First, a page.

KP: Practice. Practice, practice, practice! It’s really all there is to it. Find a free video online on something new or interesting someone did, grab a friend or family member, and practice getting that shot until you get it. Rinse and repeat with every new video you find that you think is interesting. Read articles online on the basic concepts of photography. Learn about lighting and posing! Apply these concepts on yourself. Do these things until they start becoming second nature to you! And slowly but surely you will become the photographer that you wanted to be. Except, that’s a lie because your idea of what a good photographer is will change as you learn and experience more. It will always be a shifting target, pushing you to keep striving to be better.

Oh, and learn how to use social media to sell your craft! Learn how to promote yourself!

What’s something you wish you knew as a photographer five years ago? What’s something you hope to improve upon?

KP: How to use social media hahaha. I wish I knew how I could use hashtags and stories to really connect with the audience. I also wish I had known how to use Twitter so I could have connected with my audience at a much sooner date. I’m still learning, but I feel like I have gotten much better.

Cosplayer: @somethingpointy (Instagram)
Photo by KP11

As a photographer, what do you look for when do a photoshoot for a cosplayer? What is the connection like between you and your subjects?

KP: If you are referring to how I select my client, it’s honestly a first come first served basis. If it’s about after the shoot is booked, then I do the following to prepare:

  1. What character and from what show are you portraying?
  2. What are certain characteristics of said character? What’s their personality like? How do they move or interact with other characters in the story?
  3. Are there any particular parts of your cosplay that you are proud of and want me to especially focus on?
  4. Are there any poses/looks/scenarios that you wish to be portrayed in?
  5. I also usually ask them to put together their own pose/mood board, say on Pinterest, that shows examples of the types of shots they would like.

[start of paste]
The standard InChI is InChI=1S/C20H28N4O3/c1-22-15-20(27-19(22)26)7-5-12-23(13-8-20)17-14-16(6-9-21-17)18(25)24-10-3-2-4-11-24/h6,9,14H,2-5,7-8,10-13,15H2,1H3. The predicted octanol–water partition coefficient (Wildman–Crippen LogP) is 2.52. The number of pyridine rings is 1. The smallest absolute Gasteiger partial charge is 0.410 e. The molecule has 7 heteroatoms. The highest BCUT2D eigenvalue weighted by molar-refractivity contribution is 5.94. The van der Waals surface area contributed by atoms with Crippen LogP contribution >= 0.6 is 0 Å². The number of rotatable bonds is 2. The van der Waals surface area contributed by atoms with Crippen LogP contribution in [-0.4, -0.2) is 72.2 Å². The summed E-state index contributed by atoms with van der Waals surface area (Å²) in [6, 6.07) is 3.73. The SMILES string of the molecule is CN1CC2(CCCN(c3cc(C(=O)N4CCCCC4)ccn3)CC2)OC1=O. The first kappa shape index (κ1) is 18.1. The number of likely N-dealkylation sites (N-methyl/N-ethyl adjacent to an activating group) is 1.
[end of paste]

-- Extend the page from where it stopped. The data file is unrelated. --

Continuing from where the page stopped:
The last one (e.) is especially important because I also create my own board. My idea of what to shoot might be different to theirs, so this helps me stay aligned with their vision of what they want out of the shoot. It also ensures I get a few shots that I know they will like because it was something they had picked.

Cosplayer: @itsginnydi (Instagram)
Photo by KP11

Pivoting now so that you’re a subject you like to photograph: your Gilmore cosplay from Critical Role is well-loved (congratulations on Cosplay of the Week!). Can you talk about how you put that cosplay together and what got you into it?

KP: Hahaha oh man my Gilmore cosplay. Thank you! As for how I got about putting it together… It was purely out of boredom and curiosity that I started it, to be honest. I had never cosplayed before, my wife was on a trip to India leaving me home alone, and I really just wanted to do something with the time I had [laughs]. The idea was brewing in my head for a while ever since I heard Matthew Mercer’s description of him. I remember thinking, “Oh man, I am strongly imagining like an Indian/Middle Eastern car salesman, maybe I could possibly do a casual version of him!” And then I saw other existing cosplays of him and realized that the vibe I had gotten was the same one others had as well, so I decided to give it a try.

As for how I put it together, it was all just iterative baby steps. I remember the first thing I did was a very basic test of the face paint. I knew he was a powerful magical being, and before I knew that he was a runechild (as described by Matt in game), my idea of a sorcerer involved cool glowing runes on their body, so I drew on some basic runes and posted it in the Critical Role fan group. The strong positive response that came from that was overwhelming and pushed me to take it to the next step. I’m not sure at what stage I decided this, but I realized that if I was going to represent Gilmore as a brown man of Middle Eastern/Indian influence, then I should incorporate some of my actual Indian culture into it. And the only thing I could think suitable for the gloriousness of Gilmore was my wedding attire haha. The rest, such as the jewelry and hair, just came during the iterative process as I brainstormed on what more I could do to bring him to life. The one thing I know that was a strong conscious decision was adding the purple shawl. I knew that the iconic color for Gilmore was purple, but aside from my purple eye shadow, I didn’t have anything to represent that, so I chose the purple shawl as a nod to that and incorporated some of that without completely changing my outfit.